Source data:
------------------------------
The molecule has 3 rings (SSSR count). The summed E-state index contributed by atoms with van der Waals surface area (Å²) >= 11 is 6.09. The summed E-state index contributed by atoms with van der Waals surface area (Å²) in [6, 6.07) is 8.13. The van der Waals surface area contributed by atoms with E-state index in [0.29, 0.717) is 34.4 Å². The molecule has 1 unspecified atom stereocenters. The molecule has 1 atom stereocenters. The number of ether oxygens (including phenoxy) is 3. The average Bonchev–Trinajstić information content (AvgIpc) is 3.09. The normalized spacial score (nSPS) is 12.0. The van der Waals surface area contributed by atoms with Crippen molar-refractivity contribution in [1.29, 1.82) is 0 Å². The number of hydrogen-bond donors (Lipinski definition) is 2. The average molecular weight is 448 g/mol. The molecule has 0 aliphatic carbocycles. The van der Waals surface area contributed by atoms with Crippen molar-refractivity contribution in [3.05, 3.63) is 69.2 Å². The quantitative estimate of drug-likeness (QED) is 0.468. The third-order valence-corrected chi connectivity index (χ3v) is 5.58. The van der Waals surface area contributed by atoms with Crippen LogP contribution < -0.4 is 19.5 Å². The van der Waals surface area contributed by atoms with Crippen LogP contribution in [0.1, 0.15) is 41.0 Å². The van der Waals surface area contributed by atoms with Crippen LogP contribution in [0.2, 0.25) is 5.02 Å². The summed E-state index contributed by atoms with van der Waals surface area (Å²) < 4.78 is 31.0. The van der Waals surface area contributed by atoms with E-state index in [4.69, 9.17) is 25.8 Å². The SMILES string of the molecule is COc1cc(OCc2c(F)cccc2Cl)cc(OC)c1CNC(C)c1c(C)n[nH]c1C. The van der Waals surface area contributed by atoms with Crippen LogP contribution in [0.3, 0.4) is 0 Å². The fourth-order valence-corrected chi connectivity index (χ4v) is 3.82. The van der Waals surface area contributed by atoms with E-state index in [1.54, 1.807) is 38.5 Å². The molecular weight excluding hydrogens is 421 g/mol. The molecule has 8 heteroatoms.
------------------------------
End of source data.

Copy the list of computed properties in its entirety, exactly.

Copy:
The molecule has 3 rings (SSSR count). The summed E-state index contributed by atoms with van der Waals surface area (Å²) >= 11 is 6.09. The summed E-state index contributed by atoms with van der Waals surface area (Å²) in [6, 6.07) is 8.13. The van der Waals surface area contributed by atoms with E-state index in [0.29, 0.717) is 34.4 Å². The molecule has 1 unspecified atom stereocenters. The molecule has 1 atom stereocenters. The number of ether oxygens (including phenoxy) is 3. The average Bonchev–Trinajstić information content (AvgIpc) is 3.09. The normalized spacial score (nSPS) is 12.0. The van der Waals surface area contributed by atoms with Crippen molar-refractivity contribution in [1.29, 1.82) is 0 Å². The number of hydrogen-bond donors (Lipinski definition) is 2. The average molecular weight is 448 g/mol. The molecule has 0 aliphatic carbocycles. The van der Waals surface area contributed by atoms with Crippen molar-refractivity contribution in [3.05, 3.63) is 69.2 Å². The quantitative estimate of drug-likeness (QED) is 0.468. The third-order valence-corrected chi connectivity index (χ3v) is 5.58. The van der Waals surface area contributed by atoms with Crippen LogP contribution < -0.4 is 19.5 Å². The van der Waals surface area contributed by atoms with Crippen LogP contribution in [0.1, 0.15) is 41.0 Å². The van der Waals surface area contributed by atoms with Crippen LogP contribution in [0.2, 0.25) is 5.02 Å². The summed E-state index contributed by atoms with van der Waals surface area (Å²) < 4.78 is 31.0. The van der Waals surface area contributed by atoms with E-state index in [4.69, 9.17) is 25.8 Å². The SMILES string of the molecule is COc1cc(OCc2c(F)cccc2Cl)cc(OC)c1CNC(C)c1c(C)n[nH]c1C. The van der Waals surface area contributed by atoms with Crippen LogP contribution in [0.3, 0.4) is 0 Å². The fourth-order valence-corrected chi connectivity index (χ4v) is 3.82. The van der Waals surface area contributed by atoms with E-state index in [1.54, 1.807) is 38.5 Å². The molecular weight excluding hydrogens is 421 g/mol. The molecule has 8 heteroatoms.